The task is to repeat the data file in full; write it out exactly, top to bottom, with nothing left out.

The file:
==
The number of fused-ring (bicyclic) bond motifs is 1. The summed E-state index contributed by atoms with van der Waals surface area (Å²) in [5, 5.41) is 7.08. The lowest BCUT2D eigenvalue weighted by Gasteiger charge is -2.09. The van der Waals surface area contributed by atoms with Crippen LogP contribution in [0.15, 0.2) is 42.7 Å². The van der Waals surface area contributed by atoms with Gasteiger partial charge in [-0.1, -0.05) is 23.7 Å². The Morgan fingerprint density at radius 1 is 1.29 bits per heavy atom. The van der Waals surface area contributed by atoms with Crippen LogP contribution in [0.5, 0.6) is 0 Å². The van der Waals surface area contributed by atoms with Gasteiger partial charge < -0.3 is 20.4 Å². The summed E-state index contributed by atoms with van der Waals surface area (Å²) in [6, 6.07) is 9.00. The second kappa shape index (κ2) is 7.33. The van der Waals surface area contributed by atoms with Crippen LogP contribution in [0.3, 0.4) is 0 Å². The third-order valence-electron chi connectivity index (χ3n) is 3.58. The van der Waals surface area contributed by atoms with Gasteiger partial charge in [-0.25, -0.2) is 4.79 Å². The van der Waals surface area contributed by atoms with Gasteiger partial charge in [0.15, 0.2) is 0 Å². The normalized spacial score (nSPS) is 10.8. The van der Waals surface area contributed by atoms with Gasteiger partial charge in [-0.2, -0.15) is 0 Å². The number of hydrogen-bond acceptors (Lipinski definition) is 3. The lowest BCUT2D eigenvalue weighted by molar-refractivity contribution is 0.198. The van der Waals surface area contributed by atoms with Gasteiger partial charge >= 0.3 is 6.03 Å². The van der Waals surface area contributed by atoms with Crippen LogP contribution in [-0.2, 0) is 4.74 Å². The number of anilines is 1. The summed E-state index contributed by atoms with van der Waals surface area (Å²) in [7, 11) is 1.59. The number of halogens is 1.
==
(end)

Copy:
The number of fused-ring (bicyclic) bond motifs is 1. The summed E-state index contributed by atoms with van der Waals surface area (Å²) in [5, 5.41) is 7.08. The lowest BCUT2D eigenvalue weighted by Gasteiger charge is -2.09. The van der Waals surface area contributed by atoms with Crippen LogP contribution in [0.15, 0.2) is 42.7 Å². The van der Waals surface area contributed by atoms with Gasteiger partial charge in [-0.1, -0.05) is 23.7 Å². The Morgan fingerprint density at radius 1 is 1.29 bits per heavy atom. The van der Waals surface area contributed by atoms with Crippen LogP contribution in [0.5, 0.6) is 0 Å². The van der Waals surface area contributed by atoms with Gasteiger partial charge < -0.3 is 20.4 Å². The summed E-state index contributed by atoms with van der Waals surface area (Å²) in [6, 6.07) is 9.00. The second kappa shape index (κ2) is 7.33. The van der Waals surface area contributed by atoms with Crippen LogP contribution in [0.3, 0.4) is 0 Å². The third-order valence-electron chi connectivity index (χ3n) is 3.58. The van der Waals surface area contributed by atoms with Gasteiger partial charge in [-0.25, -0.2) is 4.79 Å². The van der Waals surface area contributed by atoms with Gasteiger partial charge in [0.15, 0.2) is 0 Å². The normalized spacial score (nSPS) is 10.8. The van der Waals surface area contributed by atoms with Gasteiger partial charge in [-0.2, -0.15) is 0 Å². The number of hydrogen-bond acceptors (Lipinski definition) is 3. The lowest BCUT2D eigenvalue weighted by molar-refractivity contribution is 0.198. The van der Waals surface area contributed by atoms with Gasteiger partial charge >= 0.3 is 6.03 Å². The van der Waals surface area contributed by atoms with Crippen LogP contribution in [-0.2, 0) is 4.74 Å². The number of anilines is 1. The summed E-state index contributed by atoms with van der Waals surface area (Å²) in [7, 11) is 1.59. The number of halogens is 1.